LightBlik, a top European green-energy project, wanted to make its website a leading content-distribution channel with a focus on mobile platforms. The CMS should also be scalable enough to handle the company’s growing digital presence. Additionally, they wanted to provide their non-technical specialists with the ability to create and manage content without the help of developers. Thanks to Contentful, they managed to cover all their needs and achieve high results.
Atlassian, an Australian enterprise software company, wanted to structure content into modular and reusable chunks, provide users with proper customer service and streamline localization. With the help of Contentful, they organized omnichannel publishing that allows content sharing across their products and the support portal. They were also able to cut the development time needed to implement changes to landing pages from two weeks to just five minutes for a non-tech editor.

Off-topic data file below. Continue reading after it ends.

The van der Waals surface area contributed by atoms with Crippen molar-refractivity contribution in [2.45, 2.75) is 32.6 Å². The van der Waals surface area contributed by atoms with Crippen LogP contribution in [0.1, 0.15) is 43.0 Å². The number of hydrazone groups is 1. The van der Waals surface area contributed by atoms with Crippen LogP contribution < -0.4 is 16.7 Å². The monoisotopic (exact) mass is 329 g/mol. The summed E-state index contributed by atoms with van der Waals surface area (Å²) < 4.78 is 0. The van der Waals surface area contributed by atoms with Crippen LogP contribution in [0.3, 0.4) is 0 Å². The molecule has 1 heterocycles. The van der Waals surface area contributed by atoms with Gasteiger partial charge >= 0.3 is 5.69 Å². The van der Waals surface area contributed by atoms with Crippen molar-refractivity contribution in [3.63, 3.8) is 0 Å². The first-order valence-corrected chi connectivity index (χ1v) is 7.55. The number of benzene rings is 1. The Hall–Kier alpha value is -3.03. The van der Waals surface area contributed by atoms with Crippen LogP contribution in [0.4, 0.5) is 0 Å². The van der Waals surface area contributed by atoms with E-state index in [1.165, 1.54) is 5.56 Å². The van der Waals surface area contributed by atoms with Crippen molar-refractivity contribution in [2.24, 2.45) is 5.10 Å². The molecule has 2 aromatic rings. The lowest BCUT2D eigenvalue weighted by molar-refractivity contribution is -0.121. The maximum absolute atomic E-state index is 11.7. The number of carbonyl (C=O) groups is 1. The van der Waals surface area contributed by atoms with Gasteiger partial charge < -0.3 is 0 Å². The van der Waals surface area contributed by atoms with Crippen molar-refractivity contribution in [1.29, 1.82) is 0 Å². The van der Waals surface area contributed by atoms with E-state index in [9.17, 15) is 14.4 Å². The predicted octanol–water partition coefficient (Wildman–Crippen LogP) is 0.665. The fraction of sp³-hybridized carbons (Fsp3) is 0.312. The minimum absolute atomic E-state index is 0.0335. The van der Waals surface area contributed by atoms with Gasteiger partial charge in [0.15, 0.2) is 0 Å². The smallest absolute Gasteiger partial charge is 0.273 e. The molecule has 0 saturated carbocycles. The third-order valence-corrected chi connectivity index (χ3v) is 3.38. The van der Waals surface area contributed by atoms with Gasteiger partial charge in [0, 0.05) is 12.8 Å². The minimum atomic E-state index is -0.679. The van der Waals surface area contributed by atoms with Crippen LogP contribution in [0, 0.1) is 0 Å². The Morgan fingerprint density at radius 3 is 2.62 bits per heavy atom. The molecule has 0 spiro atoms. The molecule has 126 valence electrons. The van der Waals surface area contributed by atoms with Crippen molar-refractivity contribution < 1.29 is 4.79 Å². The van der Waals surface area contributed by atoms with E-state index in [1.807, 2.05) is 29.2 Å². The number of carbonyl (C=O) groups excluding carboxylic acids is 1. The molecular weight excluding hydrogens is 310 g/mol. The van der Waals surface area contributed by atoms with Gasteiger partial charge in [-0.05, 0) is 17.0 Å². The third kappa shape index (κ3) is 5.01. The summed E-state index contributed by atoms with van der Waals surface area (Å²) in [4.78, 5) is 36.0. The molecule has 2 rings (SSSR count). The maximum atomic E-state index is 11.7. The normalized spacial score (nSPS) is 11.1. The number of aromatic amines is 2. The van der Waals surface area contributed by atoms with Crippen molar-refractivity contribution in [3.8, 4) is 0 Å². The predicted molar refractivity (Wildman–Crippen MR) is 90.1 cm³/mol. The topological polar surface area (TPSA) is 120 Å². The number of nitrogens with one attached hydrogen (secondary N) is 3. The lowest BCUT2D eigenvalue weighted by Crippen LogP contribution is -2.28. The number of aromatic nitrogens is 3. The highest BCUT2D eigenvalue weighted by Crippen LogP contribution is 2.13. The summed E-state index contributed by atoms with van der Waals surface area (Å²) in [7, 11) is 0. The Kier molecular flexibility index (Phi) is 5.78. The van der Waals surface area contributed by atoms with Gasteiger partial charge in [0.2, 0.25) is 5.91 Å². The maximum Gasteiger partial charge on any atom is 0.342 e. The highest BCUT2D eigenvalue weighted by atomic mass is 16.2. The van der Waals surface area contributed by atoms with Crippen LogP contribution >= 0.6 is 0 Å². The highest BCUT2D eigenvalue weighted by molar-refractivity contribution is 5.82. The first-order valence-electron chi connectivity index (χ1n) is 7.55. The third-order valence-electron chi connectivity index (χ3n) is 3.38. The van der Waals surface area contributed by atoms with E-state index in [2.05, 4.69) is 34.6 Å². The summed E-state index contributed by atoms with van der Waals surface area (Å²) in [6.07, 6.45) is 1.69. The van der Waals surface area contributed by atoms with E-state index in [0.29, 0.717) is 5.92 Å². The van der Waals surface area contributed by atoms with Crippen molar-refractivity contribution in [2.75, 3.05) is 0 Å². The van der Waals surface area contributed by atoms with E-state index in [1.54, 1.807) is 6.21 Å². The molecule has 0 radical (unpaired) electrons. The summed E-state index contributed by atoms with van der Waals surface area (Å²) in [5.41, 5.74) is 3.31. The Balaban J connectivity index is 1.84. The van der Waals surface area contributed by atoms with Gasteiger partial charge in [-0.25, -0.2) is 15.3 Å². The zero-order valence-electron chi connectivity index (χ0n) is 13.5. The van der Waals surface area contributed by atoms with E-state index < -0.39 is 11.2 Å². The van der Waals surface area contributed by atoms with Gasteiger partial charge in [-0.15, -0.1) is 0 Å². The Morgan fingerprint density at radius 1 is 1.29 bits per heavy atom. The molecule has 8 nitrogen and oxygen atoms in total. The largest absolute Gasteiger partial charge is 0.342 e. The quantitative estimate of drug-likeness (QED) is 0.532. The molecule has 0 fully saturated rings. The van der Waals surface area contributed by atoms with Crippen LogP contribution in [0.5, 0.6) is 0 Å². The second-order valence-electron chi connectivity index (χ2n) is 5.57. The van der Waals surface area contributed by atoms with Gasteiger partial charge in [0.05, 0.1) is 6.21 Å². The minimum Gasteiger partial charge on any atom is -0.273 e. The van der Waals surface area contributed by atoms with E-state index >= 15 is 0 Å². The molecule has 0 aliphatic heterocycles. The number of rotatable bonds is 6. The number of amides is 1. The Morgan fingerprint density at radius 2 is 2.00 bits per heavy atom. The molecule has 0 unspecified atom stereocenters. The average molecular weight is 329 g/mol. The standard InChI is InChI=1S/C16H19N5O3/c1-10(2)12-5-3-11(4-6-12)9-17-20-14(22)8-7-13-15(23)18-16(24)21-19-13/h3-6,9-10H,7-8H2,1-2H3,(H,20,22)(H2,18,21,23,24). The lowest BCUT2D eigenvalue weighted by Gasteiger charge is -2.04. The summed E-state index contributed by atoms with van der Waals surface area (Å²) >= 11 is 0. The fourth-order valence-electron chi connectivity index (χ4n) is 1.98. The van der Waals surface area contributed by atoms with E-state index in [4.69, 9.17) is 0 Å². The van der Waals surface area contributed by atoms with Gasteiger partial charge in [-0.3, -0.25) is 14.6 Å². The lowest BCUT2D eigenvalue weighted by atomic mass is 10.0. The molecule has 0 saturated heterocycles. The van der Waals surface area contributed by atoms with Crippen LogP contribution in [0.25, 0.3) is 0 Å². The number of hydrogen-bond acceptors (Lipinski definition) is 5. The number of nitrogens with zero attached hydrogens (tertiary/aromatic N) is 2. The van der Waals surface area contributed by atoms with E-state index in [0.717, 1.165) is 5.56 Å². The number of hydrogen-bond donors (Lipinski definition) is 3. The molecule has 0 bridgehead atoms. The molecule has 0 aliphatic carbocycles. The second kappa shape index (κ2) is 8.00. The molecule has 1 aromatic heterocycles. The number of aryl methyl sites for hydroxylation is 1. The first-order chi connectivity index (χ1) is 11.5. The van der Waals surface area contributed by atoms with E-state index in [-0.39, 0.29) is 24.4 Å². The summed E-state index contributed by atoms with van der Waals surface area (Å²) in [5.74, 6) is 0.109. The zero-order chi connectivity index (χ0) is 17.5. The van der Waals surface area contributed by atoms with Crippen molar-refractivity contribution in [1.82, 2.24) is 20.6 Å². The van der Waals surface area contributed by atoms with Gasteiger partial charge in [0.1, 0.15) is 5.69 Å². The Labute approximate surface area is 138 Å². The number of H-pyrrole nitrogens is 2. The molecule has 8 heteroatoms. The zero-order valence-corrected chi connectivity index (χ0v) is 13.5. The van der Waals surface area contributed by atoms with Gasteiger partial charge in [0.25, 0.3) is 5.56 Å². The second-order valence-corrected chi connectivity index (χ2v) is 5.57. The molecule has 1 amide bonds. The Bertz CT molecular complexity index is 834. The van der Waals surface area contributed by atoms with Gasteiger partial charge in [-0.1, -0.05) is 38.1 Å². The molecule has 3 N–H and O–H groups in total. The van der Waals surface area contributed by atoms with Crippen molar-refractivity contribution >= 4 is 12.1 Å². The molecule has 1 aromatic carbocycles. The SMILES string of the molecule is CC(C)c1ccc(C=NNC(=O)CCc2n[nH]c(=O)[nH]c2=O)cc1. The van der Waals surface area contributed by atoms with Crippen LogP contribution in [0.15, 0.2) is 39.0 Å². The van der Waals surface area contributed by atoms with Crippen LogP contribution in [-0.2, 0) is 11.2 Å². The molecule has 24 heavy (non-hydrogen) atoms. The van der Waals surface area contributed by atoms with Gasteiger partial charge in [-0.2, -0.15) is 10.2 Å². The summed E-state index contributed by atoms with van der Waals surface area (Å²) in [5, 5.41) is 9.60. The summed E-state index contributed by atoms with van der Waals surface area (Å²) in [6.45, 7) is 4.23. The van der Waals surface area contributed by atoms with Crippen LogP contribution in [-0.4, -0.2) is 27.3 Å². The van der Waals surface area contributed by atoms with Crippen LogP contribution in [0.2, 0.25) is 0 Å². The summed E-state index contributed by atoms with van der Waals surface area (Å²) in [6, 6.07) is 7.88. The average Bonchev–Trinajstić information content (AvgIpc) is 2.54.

Contentful has benefited many other brands too, such as:
- Spotify audio streaming service
- Shutterstock photo library
- Figma graphic design platform
- Coursera online learning platform
- Mozilla web browser
- Leroy Merlin, a leading French DIY retailer
As you can see, Contentful lends itself to a very wide range of applications. It's the CMS that lets you build a user-friendly, high-quality experience while being easy for a non-technical editor to use. Because Contentful is platform-agnostic and omnichannel, it has the tools needed to satisfy every content-management need. Based on our experience with Contentful, we can say it’s one of the best, most efficient ways to ensure that your content hits the target.